Consumer sentiment has fallen sharply as COVID-19 continues to impact the global economy, according to fresh data from PwC UK. Despite this, figures have yet to fall to the levels seen during the financial crisis of 2008-9 or even the post recession period (2011-12) indicating that protective measures announced by the Government have cushioned the blow for some consumers.
The poll was conducted last weekend (20-22 March) following the government’s request for people to work from home and socially distance, but before the Prime Minister’s statement to the country announcing more stringent controls on movement.
The UK-wide consumer sentiment survey, which charts the opinions of over 2,000 adults, shows that consumer sentiment fell by 29 points to -26 between December 2019 and March 2020, the sharpest quarterly fall in over 10 years. In contrast net sentiment improved from -7 to +3 in the last quarter of 2019, reflecting the impact of high employment, real wage growth and political stability on the wallets of UK shoppers.
While sentiment has declined across all age groups, it is steepest amongst under 28 year olds, with a 58 point decline, compared to an 11 point decline for those aged over 65, reflecting their exposure to industries hardest hit by job and wage insecurities.
Despite the fall in confidence, a net sentiment of -26 is higher than during the global financial crisis when it fell to -51 directly after the collapse of Lehman Brothers in October 2008. Confidence also remains higher than during the post-recession period when it fell to -42 at the height of austerity in early 2012.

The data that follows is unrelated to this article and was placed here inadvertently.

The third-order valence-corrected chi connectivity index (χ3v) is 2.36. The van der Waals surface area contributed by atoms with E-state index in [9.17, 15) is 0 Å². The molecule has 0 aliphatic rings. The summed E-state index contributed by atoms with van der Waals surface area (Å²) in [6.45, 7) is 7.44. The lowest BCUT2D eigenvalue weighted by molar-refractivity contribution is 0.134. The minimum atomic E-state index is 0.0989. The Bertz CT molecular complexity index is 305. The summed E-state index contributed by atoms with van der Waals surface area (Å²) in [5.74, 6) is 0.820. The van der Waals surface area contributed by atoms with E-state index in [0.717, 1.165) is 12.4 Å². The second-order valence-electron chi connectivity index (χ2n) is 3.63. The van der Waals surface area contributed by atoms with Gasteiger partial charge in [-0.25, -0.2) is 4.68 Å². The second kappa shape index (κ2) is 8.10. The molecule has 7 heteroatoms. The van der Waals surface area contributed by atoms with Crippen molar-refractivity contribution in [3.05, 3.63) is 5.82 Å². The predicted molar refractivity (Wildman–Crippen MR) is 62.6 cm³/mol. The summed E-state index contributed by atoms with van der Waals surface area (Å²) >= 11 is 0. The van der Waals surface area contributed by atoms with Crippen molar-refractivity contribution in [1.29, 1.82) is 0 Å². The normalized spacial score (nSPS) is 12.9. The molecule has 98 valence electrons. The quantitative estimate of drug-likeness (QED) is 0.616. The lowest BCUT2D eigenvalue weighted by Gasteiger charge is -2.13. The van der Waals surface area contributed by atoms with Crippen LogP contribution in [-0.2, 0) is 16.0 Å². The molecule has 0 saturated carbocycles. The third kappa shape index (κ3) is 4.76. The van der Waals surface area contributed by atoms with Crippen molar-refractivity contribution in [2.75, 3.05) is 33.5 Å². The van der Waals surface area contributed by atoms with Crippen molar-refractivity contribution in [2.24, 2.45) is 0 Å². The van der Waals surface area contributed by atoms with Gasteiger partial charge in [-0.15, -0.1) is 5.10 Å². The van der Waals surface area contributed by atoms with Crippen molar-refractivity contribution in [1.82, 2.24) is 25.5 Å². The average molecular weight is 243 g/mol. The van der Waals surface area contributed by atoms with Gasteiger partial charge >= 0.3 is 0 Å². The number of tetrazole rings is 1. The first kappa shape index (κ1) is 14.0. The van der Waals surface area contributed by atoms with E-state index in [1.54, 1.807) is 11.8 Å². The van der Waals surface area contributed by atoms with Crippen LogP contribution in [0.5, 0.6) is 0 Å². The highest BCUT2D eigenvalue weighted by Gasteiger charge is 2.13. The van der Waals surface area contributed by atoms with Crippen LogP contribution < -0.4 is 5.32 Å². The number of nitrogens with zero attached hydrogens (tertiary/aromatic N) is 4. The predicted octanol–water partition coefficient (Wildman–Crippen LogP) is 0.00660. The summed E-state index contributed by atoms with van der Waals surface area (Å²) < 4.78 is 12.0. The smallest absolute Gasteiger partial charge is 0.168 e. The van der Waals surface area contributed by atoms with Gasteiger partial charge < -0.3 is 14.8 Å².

Lisa Hooker, Consumer Markets leader at PwC, said:
“It is no surprise that the impact of COVID-19 has prompted such a significant decline in consumer sentiment. Following a period of high employment and rising real wages, many households are facing the prospect of job and wage insecurity at a scale which they may never before have experienced in their lifetimes.
“Despite the magnitude of the challenges facing the country, government intervention in the past week does seem to have cushioned the blow for many families, for example, through wage guarantees for furloughed employees. The question is whether this will be enough to hold up consumer sentiment should the current lockdown measures last longer than expected.
“But these results do give confidence that consumer sentiment, and therefore spending intentions, have the potential to bounce back quickly once the crisis abates. Which retailers and brands consumers choose to return to will depend on how they communicate with and treat their customers and staff today, and it's crucial that the industry remains mindful of how to approach the recovery period, when it eventually comes."
About the survey findings
PwC asked the question “Thinking about your disposable income (money remaining after household bills, credit cards, etc.), in the next 12 months do you expect that your household will be better off or worse off?” PwC then calculated the “consumer sentiment index” by subtracting the percentage of people who thought they would be worse off from those who thought they would be better off.
PwC has asked the same question every few months since April 2008. In the latest survey, PwC spoke to a nationally representative sample of 2110 adults between 5pm 20 March and 5pm 22 March.
PwC also asked whether respondents thought they would spend more or less on different product and service categories in the 12 months, with the net spending intention calculated by subtracting the percentage of people who thought they would spend less from those who thought they would spend more
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Manager, media relations, PwC United Kingdom
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